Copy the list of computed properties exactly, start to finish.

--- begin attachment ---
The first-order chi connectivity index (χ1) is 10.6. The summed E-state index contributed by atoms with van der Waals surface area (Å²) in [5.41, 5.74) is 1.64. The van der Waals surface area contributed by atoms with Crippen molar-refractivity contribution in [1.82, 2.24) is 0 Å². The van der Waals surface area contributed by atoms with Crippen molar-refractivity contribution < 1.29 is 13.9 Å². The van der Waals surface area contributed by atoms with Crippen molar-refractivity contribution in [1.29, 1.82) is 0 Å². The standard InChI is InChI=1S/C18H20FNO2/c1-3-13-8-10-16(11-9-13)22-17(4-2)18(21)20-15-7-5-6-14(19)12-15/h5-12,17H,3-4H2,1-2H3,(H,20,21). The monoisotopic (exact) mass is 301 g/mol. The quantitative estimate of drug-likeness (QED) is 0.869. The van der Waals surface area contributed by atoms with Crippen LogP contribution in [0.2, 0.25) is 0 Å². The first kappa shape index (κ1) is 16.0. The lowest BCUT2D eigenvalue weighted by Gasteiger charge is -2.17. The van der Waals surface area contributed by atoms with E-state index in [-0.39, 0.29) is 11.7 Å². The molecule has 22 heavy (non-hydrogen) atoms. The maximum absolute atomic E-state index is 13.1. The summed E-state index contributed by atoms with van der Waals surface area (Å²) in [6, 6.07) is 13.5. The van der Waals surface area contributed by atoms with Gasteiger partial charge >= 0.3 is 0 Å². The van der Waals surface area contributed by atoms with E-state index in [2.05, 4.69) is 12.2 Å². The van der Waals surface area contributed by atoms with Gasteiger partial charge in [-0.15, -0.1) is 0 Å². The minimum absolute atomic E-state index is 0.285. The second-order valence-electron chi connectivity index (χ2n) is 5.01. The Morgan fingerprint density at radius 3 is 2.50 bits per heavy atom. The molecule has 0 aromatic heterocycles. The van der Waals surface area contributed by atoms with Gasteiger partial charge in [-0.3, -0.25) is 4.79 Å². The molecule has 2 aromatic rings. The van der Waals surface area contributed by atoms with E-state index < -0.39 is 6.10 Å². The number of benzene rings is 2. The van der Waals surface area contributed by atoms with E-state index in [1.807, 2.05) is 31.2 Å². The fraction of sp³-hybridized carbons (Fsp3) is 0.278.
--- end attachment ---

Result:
The first-order chi connectivity index (χ1) is 10.6. The summed E-state index contributed by atoms with van der Waals surface area (Å²) in [5.41, 5.74) is 1.64. The van der Waals surface area contributed by atoms with Crippen molar-refractivity contribution in [1.82, 2.24) is 0 Å². The van der Waals surface area contributed by atoms with Crippen molar-refractivity contribution < 1.29 is 13.9 Å². The van der Waals surface area contributed by atoms with Crippen molar-refractivity contribution in [1.29, 1.82) is 0 Å². The standard InChI is InChI=1S/C18H20FNO2/c1-3-13-8-10-16(11-9-13)22-17(4-2)18(21)20-15-7-5-6-14(19)12-15/h5-12,17H,3-4H2,1-2H3,(H,20,21). The monoisotopic (exact) mass is 301 g/mol. The quantitative estimate of drug-likeness (QED) is 0.869. The van der Waals surface area contributed by atoms with Crippen LogP contribution in [0.2, 0.25) is 0 Å². The first kappa shape index (κ1) is 16.0. The lowest BCUT2D eigenvalue weighted by Gasteiger charge is -2.17. The van der Waals surface area contributed by atoms with E-state index in [-0.39, 0.29) is 11.7 Å². The molecule has 22 heavy (non-hydrogen) atoms. The maximum absolute atomic E-state index is 13.1. The summed E-state index contributed by atoms with van der Waals surface area (Å²) in [6, 6.07) is 13.5. The van der Waals surface area contributed by atoms with Gasteiger partial charge >= 0.3 is 0 Å². The van der Waals surface area contributed by atoms with E-state index in [2.05, 4.69) is 12.2 Å². The van der Waals surface area contributed by atoms with Gasteiger partial charge in [-0.15, -0.1) is 0 Å². The minimum absolute atomic E-state index is 0.285. The second-order valence-electron chi connectivity index (χ2n) is 5.01. The Morgan fingerprint density at radius 3 is 2.50 bits per heavy atom. The molecule has 0 aromatic heterocycles. The van der Waals surface area contributed by atoms with Gasteiger partial charge in [-0.3, -0.25) is 4.79 Å². The molecule has 2 aromatic rings. The van der Waals surface area contributed by atoms with E-state index < -0.39 is 6.10 Å². The number of benzene rings is 2. The van der Waals surface area contributed by atoms with E-state index in [1.807, 2.05) is 31.2 Å². The fraction of sp³-hybridized carbons (Fsp3) is 0.278.